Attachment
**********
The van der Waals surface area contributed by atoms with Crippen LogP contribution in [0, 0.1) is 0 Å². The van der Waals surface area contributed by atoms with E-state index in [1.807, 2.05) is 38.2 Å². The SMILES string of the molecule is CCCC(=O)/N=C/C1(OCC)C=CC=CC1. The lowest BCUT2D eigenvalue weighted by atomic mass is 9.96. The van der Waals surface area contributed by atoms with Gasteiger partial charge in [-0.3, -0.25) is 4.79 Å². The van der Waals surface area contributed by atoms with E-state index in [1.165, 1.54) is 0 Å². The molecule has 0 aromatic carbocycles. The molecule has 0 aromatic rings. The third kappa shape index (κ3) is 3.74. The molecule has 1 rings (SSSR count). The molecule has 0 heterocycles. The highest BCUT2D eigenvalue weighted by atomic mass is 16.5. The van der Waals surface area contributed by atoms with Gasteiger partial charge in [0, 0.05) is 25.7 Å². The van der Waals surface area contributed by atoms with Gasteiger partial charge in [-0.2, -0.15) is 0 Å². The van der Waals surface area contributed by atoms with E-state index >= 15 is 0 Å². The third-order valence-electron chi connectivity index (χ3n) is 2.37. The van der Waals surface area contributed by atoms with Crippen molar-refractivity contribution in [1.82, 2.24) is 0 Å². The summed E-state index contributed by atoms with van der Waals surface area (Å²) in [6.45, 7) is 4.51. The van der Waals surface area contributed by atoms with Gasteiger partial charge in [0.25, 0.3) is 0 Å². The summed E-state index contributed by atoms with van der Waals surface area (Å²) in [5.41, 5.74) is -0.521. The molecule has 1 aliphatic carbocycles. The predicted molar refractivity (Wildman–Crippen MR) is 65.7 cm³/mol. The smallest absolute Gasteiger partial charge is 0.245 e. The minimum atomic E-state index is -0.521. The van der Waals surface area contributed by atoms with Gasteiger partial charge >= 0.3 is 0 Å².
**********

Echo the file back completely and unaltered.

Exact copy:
The van der Waals surface area contributed by atoms with Crippen LogP contribution in [0, 0.1) is 0 Å². The van der Waals surface area contributed by atoms with E-state index in [1.807, 2.05) is 38.2 Å². The SMILES string of the molecule is CCCC(=O)/N=C/C1(OCC)C=CC=CC1. The lowest BCUT2D eigenvalue weighted by atomic mass is 9.96. The van der Waals surface area contributed by atoms with Gasteiger partial charge in [-0.3, -0.25) is 4.79 Å². The van der Waals surface area contributed by atoms with E-state index in [1.165, 1.54) is 0 Å². The molecule has 0 aromatic carbocycles. The molecule has 0 aromatic rings. The third kappa shape index (κ3) is 3.74. The molecule has 1 rings (SSSR count). The molecule has 0 heterocycles. The highest BCUT2D eigenvalue weighted by atomic mass is 16.5. The van der Waals surface area contributed by atoms with Gasteiger partial charge in [0, 0.05) is 25.7 Å². The van der Waals surface area contributed by atoms with Gasteiger partial charge in [-0.2, -0.15) is 0 Å². The van der Waals surface area contributed by atoms with E-state index >= 15 is 0 Å². The third-order valence-electron chi connectivity index (χ3n) is 2.37. The van der Waals surface area contributed by atoms with Crippen molar-refractivity contribution in [1.82, 2.24) is 0 Å². The summed E-state index contributed by atoms with van der Waals surface area (Å²) in [6.45, 7) is 4.51. The van der Waals surface area contributed by atoms with Gasteiger partial charge in [0.25, 0.3) is 0 Å². The summed E-state index contributed by atoms with van der Waals surface area (Å²) in [5.41, 5.74) is -0.521. The molecule has 1 aliphatic carbocycles. The predicted molar refractivity (Wildman–Crippen MR) is 65.7 cm³/mol. The smallest absolute Gasteiger partial charge is 0.245 e. The minimum atomic E-state index is -0.521. The van der Waals surface area contributed by atoms with Gasteiger partial charge >= 0.3 is 0 Å².